I've heard some people say that if you relapse you start drinking again right where you left off, and others say that it's as though you'd never stopped; and for me the latter seemed to be true. Although I'd been sober for 18 years, I feel like it didn't take me long to start drinking as hard and as fast as though I'd actually been drinking that entire time. And I think that because my disease continued to progress and because I lost so much and left so much destruction in my wake, that may be why it's been more of a struggle for me now than it was my first time in recovery . While I'm determined to stay sober, the obsession has not yet completely been lifted and I look forward to a time when thoughts of drinking become fewer and farther between.
Despite all that I lost, I also learned a lot and hope others can learn something from my story. I think one of the main reasons behind my relapse was that I had reservations - somewhere in the back of my mind there was always the thought that "there's no way that I'm going to die without ever having another drink." It wasn't a plan, it wasn't something I talked about or even thought about on a regular basis. It was just kind of there and I very subtly did things so that I could eventually allow myself to have that drink.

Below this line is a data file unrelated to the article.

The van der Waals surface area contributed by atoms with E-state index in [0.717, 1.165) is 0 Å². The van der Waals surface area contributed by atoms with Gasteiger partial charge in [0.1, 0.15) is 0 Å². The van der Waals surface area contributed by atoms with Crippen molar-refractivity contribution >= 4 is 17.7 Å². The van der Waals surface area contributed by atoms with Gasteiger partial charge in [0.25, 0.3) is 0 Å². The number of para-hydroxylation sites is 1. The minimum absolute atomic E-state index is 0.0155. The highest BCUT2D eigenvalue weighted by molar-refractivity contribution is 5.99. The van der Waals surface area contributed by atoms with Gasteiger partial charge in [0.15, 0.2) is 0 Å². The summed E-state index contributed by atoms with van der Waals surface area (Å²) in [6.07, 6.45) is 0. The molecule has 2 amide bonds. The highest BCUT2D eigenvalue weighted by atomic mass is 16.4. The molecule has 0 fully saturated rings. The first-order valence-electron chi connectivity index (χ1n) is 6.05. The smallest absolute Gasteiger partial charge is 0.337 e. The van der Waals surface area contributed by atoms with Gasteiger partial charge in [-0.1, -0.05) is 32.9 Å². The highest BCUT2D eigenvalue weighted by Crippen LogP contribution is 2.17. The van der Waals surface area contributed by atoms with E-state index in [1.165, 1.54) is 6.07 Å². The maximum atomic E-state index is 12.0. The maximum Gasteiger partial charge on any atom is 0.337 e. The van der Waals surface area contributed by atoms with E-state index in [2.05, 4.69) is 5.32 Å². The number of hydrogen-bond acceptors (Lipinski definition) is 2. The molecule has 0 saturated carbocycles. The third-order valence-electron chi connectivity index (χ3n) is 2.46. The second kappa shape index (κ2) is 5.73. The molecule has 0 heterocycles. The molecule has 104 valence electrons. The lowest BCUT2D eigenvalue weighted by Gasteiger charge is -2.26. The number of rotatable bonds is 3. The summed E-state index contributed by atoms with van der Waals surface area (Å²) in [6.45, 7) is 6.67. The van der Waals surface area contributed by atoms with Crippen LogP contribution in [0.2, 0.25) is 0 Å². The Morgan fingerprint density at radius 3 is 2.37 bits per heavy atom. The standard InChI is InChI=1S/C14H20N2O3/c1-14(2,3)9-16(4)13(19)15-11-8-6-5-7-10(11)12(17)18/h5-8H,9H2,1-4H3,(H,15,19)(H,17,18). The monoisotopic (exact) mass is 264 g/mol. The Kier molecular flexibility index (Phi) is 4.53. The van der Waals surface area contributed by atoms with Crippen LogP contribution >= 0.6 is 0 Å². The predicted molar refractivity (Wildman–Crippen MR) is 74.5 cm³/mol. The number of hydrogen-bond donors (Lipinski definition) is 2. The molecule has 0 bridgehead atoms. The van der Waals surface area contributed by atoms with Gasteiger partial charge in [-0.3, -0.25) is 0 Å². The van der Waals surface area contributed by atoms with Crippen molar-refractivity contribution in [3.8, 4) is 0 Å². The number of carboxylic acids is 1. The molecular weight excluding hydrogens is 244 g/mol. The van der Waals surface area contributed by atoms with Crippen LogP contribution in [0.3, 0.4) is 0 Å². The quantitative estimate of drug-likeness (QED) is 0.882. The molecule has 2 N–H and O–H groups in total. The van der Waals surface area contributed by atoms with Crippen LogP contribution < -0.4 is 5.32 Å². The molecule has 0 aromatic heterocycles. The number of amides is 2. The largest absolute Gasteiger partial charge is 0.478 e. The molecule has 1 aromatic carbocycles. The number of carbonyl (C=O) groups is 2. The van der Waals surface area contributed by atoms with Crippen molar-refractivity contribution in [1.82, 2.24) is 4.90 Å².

The most dangerous thing I did was separating myself from the program and the people in it, and that's the one thing I know I can't allow to happen this time. Being a little older, a little wiser and a lot less cocky than I was before, I find it easier not to be so judgmental or have such rigid expectations that the program and the people in it be perfect.
Perhaps the best example of this is that I'm an atheist, which at one time presented a huge roadblock for me in the program and was the basis for all my "A.A. is a religion/cult" arguments. Today, it doesn't matter. I don't feel the need to justify or explain myself, nor do I feel that the 12 steps can't work for me just because they include the words "God" and "Higher Power." I'm not the first atheist to get sober, I won't be the last and I don't expect that a program that's worked for so long and for so many needs to change to suit my beliefs (or lack thereof).
With just over a year sober, I'm still in the early stages of recovery, but if there are any words of wisdom I feel like I can pass along at this point, it would be these, 1) no matter how much time you've had and lost, you can return from a relapse, 2) a little humility never hurts and 3) the only reservations you should have are the ones you make for dinner.
- Allison H., 6/5/2013